Nowadays, these days or today ? - English Grammar Today - Cambridge Dictionaries Online

Nowadays, these days or today?

from English Grammar Today

We can use nowadays, these days or today as adverbs meaning ‘at the present time, in comparison with the past’:

I don’t watch TV very much nowadays. There’s so much rubbish on. It’s not like it used to be.

Young people nowadays don’t respect their teachers any more.


Take care to spell nowadays correctly: not ‘nowdays’.

These days is more informal:

These days you never see a young person give up their seat for an older person on the bus. That’s what I was taught to do when I was a kid.

Pop singers these days don’t seem to last more than a couple of months, then you never hear of them again.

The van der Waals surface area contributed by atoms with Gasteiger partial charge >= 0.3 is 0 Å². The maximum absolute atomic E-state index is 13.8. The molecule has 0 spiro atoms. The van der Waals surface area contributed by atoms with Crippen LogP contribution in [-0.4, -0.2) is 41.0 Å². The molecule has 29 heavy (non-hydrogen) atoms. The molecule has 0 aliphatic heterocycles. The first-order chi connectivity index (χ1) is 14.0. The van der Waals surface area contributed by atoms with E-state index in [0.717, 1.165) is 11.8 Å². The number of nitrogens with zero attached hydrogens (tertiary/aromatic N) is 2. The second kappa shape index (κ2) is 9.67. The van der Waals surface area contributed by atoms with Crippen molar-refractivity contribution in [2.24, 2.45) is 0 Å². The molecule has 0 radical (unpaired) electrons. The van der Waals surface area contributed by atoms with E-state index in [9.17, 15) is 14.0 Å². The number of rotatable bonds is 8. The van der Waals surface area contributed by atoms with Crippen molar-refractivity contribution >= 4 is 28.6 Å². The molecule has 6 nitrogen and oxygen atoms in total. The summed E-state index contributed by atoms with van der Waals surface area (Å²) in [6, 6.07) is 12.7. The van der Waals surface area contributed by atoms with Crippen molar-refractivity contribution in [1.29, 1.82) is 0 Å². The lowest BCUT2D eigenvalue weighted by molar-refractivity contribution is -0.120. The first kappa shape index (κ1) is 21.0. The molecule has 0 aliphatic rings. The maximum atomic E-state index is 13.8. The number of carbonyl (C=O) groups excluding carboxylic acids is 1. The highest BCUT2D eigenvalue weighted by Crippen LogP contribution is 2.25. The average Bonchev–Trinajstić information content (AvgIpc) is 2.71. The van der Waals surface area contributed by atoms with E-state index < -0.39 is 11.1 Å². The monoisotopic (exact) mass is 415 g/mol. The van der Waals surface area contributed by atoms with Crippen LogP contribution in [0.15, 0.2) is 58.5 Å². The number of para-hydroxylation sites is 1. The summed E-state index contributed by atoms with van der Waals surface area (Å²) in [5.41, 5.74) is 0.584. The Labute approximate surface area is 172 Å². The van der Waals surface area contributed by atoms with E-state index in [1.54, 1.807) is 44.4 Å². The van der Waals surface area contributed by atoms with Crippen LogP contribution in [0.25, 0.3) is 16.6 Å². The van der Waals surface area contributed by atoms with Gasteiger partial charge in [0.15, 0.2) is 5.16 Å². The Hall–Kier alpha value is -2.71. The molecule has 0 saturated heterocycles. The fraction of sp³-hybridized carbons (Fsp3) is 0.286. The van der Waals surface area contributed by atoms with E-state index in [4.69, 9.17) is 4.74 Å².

Today is slightly more formal:

Apartments today are often designed for people with busy lifestyles.

We can use today, but not nowadays or these days, with the possessive ’s construction before a noun, or with of after a noun. This use is quite formal:

Today’s family structures are quite different from those of 100 years ago.

The youth of today have never known what life was like without computers.


We don’t use nowadays, these days or today as adjectives:

Cars nowadays/these days/today are much more efficient and economical.

Not: The nowadays cars / The these days cars / The today’s cars

(“Nowadays, these days or today ?” from English Grammar Today © Cambridge University Press.)
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